Mind you, I do not seek to intimate any undue intimacy in the encounter at the St. Regis, nor to tease the reader with suggestions of breathless revelations withheld on the grounds of good faith and good taste. Quite the contrary, I think. Whatever breathless revelations Alfred Hitchcock had to provide, he has long since provided in his 53 films. Much of the talk at the St. Regis was devoted to famous crimes, food and drink, the weather in London, New York, Paris, and California, and the lurid history of the St. Regis Hotel as a haven for the assorted mistresses of J.P. Morgan. From time to time we even digressed into film.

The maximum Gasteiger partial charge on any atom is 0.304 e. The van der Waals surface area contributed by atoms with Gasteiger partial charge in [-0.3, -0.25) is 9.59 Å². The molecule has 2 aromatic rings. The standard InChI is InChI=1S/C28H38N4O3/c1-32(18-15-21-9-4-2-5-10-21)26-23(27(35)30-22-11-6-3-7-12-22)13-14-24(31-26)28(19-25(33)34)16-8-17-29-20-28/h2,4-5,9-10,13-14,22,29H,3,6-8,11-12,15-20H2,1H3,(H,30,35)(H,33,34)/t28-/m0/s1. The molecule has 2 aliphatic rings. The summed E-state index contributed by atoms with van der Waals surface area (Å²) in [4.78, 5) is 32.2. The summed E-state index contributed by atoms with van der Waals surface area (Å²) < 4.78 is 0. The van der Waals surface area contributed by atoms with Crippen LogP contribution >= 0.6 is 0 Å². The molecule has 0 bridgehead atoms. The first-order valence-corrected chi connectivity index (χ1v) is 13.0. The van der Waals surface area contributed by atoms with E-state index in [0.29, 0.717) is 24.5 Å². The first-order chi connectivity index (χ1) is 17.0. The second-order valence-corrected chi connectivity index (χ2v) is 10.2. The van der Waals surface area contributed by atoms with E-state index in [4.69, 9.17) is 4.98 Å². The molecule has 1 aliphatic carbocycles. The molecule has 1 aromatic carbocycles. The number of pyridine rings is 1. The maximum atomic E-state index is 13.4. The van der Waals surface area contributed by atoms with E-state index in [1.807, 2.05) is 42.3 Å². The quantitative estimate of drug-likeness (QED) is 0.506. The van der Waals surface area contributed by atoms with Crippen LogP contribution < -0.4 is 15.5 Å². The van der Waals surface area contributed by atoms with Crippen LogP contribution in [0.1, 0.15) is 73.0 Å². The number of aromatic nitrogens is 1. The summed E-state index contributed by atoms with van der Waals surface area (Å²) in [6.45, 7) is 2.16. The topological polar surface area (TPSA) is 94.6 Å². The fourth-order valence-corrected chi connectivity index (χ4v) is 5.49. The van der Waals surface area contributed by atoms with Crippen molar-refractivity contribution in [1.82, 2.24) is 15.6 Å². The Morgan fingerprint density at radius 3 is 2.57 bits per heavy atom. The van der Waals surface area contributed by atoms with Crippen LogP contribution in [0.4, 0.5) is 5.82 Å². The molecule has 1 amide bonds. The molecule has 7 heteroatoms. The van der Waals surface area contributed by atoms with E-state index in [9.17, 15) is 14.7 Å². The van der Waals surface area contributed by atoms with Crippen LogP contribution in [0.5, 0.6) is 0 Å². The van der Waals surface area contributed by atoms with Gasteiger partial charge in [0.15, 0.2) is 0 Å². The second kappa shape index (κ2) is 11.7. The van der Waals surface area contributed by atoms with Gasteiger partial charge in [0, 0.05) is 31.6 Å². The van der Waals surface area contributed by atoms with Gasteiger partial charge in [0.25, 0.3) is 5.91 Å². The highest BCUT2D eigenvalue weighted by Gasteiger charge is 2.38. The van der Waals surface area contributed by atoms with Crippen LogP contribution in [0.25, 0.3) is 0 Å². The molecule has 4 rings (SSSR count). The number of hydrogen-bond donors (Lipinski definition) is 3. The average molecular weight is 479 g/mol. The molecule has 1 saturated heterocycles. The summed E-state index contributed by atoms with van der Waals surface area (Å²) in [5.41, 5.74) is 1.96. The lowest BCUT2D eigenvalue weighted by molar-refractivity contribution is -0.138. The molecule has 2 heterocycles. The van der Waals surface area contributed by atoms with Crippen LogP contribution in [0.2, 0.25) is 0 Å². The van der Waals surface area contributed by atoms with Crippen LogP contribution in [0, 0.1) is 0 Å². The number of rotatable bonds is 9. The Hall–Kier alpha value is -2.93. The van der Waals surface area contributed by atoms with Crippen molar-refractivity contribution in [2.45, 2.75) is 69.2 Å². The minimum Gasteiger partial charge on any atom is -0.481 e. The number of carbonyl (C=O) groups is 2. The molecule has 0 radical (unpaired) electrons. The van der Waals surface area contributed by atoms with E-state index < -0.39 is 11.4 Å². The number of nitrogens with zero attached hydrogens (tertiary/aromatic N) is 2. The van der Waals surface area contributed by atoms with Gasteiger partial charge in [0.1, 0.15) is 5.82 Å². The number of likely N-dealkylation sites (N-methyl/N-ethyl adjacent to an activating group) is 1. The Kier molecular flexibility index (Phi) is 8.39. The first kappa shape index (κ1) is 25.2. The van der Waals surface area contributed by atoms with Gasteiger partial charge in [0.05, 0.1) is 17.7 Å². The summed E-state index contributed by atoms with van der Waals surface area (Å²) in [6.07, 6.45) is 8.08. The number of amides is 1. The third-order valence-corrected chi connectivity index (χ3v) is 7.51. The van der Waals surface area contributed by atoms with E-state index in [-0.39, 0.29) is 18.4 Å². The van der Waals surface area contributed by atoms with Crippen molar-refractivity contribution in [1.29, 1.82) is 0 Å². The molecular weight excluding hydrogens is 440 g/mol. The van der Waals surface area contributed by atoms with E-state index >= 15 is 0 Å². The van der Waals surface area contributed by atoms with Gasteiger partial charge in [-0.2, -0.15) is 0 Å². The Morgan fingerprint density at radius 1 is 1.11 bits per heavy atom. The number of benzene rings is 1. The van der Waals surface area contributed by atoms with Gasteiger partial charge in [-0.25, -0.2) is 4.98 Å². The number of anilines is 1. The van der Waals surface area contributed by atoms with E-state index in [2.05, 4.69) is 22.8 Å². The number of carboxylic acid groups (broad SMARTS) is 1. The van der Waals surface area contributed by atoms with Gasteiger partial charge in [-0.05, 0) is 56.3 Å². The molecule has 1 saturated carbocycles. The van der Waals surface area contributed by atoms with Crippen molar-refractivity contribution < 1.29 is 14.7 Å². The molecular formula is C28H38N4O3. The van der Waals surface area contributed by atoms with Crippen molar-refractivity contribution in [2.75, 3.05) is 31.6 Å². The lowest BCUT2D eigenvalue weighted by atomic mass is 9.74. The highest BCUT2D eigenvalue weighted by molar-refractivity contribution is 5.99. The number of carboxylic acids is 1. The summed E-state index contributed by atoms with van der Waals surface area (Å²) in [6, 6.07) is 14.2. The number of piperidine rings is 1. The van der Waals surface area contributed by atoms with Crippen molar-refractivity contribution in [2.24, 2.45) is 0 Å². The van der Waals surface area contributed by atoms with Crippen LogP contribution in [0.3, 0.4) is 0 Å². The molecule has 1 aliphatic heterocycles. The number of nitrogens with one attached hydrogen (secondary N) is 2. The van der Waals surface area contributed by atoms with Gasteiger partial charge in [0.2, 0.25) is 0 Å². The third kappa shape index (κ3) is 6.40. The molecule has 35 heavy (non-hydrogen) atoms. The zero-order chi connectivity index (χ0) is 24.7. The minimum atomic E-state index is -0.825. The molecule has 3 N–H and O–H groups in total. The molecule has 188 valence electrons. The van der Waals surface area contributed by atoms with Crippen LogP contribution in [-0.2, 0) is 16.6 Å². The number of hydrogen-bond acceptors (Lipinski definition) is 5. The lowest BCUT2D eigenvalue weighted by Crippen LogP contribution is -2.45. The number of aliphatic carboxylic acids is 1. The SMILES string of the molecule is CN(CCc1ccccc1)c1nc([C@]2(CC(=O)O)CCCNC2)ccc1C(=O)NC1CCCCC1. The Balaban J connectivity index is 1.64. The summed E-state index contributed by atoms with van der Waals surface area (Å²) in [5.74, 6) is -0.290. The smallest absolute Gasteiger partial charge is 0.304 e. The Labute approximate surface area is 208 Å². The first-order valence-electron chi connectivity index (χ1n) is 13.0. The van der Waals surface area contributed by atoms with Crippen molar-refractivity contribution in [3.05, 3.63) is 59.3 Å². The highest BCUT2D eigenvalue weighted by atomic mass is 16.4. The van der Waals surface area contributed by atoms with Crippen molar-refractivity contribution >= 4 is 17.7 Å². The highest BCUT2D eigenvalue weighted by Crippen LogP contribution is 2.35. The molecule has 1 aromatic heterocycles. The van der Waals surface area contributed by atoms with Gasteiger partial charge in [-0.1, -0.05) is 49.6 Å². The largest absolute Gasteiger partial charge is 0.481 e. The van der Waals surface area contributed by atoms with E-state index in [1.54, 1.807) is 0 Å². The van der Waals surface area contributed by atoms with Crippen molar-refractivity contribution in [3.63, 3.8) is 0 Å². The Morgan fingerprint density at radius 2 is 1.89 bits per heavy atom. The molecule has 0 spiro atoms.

In a way it was all very strange. Here I had been embroiled in the bitter controversy between the Hitchcockians and the Hitchknockians for close to 15 years, and now suddenly all the passionate polemics seemed long ago and far away. I felt no compulsion to impose my critical insights on their creative source, nor to seek vindication from an artist whose cause I had championed. I was past all that. Thousands and thousands of words had been written pro and con, and I would have gladly traded in most of these words for a viewing of “Vertigo.” The greatest privilege of being a Hitchcockian is the pleasure derived from seeing his movies again and again. People tell me that they admire this director or that director, and I always wonder how often they could go back to test their enthusiasm with the films themselves rather than with the rhetoric surrounding them. The fact that Hitchcock’s films stand up so remarkably well after repeated screenings makes a mockery of his restrictively official reputation as the “Master of Suspense.” How suspenseful can a movie be after you’ve seen it a dozen times? There must be other ingredients to keep his art alive, and to enable his films, like the red Burgundies in his well-stocked wine-cellar, to improve with age.